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|President of Haiti
June 15, 1993 – October 12, 1994
|Prime Minister||Robert Malval|
|Preceded by||Marc Bazin (acting)|
|Succeeded by||Jean-Bertrand Aristide|
May 20, 1913|
|Died||October 10, 1995
|Spouse(s)||Marie-Thérèse Audette Jean|
He served as Haiti's President of the Constituent Assembly during the 1987 Constitution.
He served as Head of the Provisional Government of Haiti president of Haiti for five months (May 12 and October 12) in 1994 after the military regime had forced Jean-Bertrand Aristide, the elected president, out of the country in 1991. It is alleged by President Aristide sympathizers that during his presidency, the military conducted some of the harshest human rights abuses.
Throughout 1994 the U.S. government put pressure on the repressive Haitian military Leaders to resign and allow the elected president, Jean-Bertrand Aristide, to return to the country. Under the Haitian Constitution of 1987, if for whatever reason the president cannot discharge of his duties, his authority will be vested unto the Cabinet presided by the Prime Minister. It so happened that the Prime Minister at the time, His Excellency, Mr. Rene Preval had left the country under a tumultuous series of convocation by the Parliament (duly elected as well) requesting that he comes to their chambers to answer allegations of fraud and abuses of power among other things. Parliamentary leaders wanted to give the Prime Minister a vote of no confidence, asking for his resignation, de facto. Instead of appearing in front of the Parliament, the Prime Minister decided to defy the third branch and its power and his good friend, President Aristide, usurping the powers not delegated to the Executive branch or him under the Constitution, went to the Parliamentary chambers and threaten the leaders of that body. Some of them got beaten by his supporters, their houses ransacked and their lives threaten. Some had to go in hiding. The police did not do anything to protect these elected officials. The fragile, burgeoning democratic republic of Haiti was in another crisis. President Aristide became a destabilizing force. Some military leaders decided to arrest the President for cause and deport him to Venezuela. Of course, this is not new to Haiti. The military has often interfere in civilian life for their own purpose. It was not different this time. Therefore, article 148 of the Constitution could not be enforced and under article 149, a Provisional government was formed with a senior member of the Cour de Cassasion. That is Constitutional order. In May, the United Nations Security Council called for all necessary means to be taken for the return of elected President Jean-Bertrand Aristide to power -- (Resolution 917). About 100 UN monitors went to the Dominican Republic-Haiti border in mid-August to stop oil smuggling, which was sustaining the Haitian military leaders.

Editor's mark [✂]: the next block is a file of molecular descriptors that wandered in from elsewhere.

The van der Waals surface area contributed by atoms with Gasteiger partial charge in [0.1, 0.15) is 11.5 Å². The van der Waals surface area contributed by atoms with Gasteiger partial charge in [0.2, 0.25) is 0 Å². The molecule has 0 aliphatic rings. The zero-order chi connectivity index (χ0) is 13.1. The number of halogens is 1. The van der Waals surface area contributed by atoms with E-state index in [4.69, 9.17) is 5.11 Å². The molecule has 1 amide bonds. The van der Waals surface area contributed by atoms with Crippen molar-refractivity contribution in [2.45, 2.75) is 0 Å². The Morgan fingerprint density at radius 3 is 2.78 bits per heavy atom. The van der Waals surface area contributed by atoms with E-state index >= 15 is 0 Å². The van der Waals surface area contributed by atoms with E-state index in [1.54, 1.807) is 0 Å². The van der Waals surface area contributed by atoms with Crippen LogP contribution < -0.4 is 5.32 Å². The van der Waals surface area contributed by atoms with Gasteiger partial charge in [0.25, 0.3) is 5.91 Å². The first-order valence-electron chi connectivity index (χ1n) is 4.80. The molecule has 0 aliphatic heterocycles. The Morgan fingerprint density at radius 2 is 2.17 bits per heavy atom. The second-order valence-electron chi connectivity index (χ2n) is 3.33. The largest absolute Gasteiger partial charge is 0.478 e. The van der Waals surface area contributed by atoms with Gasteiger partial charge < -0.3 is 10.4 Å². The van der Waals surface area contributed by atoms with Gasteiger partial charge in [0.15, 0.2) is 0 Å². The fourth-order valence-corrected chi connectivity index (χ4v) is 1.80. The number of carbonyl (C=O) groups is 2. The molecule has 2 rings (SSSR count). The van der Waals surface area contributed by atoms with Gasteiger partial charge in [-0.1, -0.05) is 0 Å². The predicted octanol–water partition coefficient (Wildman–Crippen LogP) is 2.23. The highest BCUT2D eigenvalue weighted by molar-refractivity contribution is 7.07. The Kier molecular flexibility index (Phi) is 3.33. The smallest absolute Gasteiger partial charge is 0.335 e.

In response, Émile Jonassaint, declared a state of siege and accused the world of having "declared war on poor Haiti, which has harmed nobody." Throughout August the army and its paramilitary ally, the 'Front for the Advancement and Progress of Haiti', continued to presumably murder some Aristide supporters while organizing parades of "volunteers" to fight an invasion.
On September 18, 1994 Dr Robert S. Westcott received an invitation from President Jonassaint for a mission of fact including former president Jimmy Carter, former chairman of the Joint Chiefs of Staff Gen. Colin Powell, and Sen. Sam Nunn, and 3 others to negotiate the return of President Jean-Bertrand Aristide with Emile Jonassaint, Head of the Provisional Government in Haiti. Emile Jonassaint signed what is known as the Port-au-Prince Accord and step down as Head of the Provisional Government of Haiti upon the return of the elected President. On October 24, 1995, Jonassaint died at the age of 82.
Related News Stories
- MISSION TO HAITI: POLITICS; Haiti's Military Peruses Fine Print of Accord in Bid to Hold Onto Power By LARRY ROHTER The New York Times
- Haiti's Rulers Are Defiant Despite Threat of Invasion By Douglas Farah The Washington Post
- Carter Center Article about Jimmy Carter's trip to Haiti
- Washington Post story about death of Emile Jonassaint
- "After Shaking Hands With the Devil in Haiti; The Go-Betweens". New York Times.
- Death of Emile Jonassaint "Emile Jonassaint Dies at 82; Military-Backed Leader of Haiti". Washington Post. Retrieved 2008-04-04.
|President of Haïti